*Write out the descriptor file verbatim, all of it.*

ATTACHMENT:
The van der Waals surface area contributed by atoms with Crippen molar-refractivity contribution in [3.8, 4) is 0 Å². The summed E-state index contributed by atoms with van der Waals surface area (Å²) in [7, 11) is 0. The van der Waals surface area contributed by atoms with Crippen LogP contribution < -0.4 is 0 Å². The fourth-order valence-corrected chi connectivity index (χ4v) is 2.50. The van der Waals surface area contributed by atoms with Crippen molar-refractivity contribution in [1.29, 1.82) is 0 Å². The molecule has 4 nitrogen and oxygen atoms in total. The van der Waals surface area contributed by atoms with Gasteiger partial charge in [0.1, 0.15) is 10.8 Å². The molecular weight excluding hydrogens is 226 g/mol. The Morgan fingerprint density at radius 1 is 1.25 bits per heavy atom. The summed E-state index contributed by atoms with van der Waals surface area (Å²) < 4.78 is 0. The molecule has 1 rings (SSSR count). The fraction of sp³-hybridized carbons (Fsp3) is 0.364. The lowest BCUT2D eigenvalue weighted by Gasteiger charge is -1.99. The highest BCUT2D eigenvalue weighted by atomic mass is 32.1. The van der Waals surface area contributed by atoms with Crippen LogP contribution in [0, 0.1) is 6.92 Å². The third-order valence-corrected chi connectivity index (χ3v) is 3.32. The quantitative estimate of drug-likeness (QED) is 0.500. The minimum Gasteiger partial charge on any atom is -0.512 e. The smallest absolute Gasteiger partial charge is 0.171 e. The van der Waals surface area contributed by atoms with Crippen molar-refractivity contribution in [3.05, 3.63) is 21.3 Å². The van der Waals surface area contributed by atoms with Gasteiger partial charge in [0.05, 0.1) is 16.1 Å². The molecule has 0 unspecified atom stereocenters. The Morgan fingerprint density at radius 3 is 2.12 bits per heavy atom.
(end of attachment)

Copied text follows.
The van der Waals surface area contributed by atoms with Crippen molar-refractivity contribution in [3.8, 4) is 0 Å². The summed E-state index contributed by atoms with van der Waals surface area (Å²) in [7, 11) is 0. The van der Waals surface area contributed by atoms with Crippen LogP contribution < -0.4 is 0 Å². The fourth-order valence-corrected chi connectivity index (χ4v) is 2.50. The van der Waals surface area contributed by atoms with Crippen molar-refractivity contribution in [1.29, 1.82) is 0 Å². The molecule has 4 nitrogen and oxygen atoms in total. The van der Waals surface area contributed by atoms with Gasteiger partial charge in [0.1, 0.15) is 10.8 Å². The molecular weight excluding hydrogens is 226 g/mol. The Morgan fingerprint density at radius 1 is 1.25 bits per heavy atom. The summed E-state index contributed by atoms with van der Waals surface area (Å²) < 4.78 is 0. The molecule has 1 rings (SSSR count). The fraction of sp³-hybridized carbons (Fsp3) is 0.364. The lowest BCUT2D eigenvalue weighted by Gasteiger charge is -1.99. The highest BCUT2D eigenvalue weighted by atomic mass is 32.1. The van der Waals surface area contributed by atoms with Crippen LogP contribution in [0, 0.1) is 6.92 Å². The third-order valence-corrected chi connectivity index (χ3v) is 3.32. The quantitative estimate of drug-likeness (QED) is 0.500. The minimum Gasteiger partial charge on any atom is -0.512 e. The smallest absolute Gasteiger partial charge is 0.171 e. The van der Waals surface area contributed by atoms with Crippen molar-refractivity contribution in [3.05, 3.63) is 21.3 Å². The van der Waals surface area contributed by atoms with Gasteiger partial charge in [0.05, 0.1) is 16.1 Å². The molecule has 0 unspecified atom stereocenters. The Morgan fingerprint density at radius 3 is 2.12 bits per heavy atom.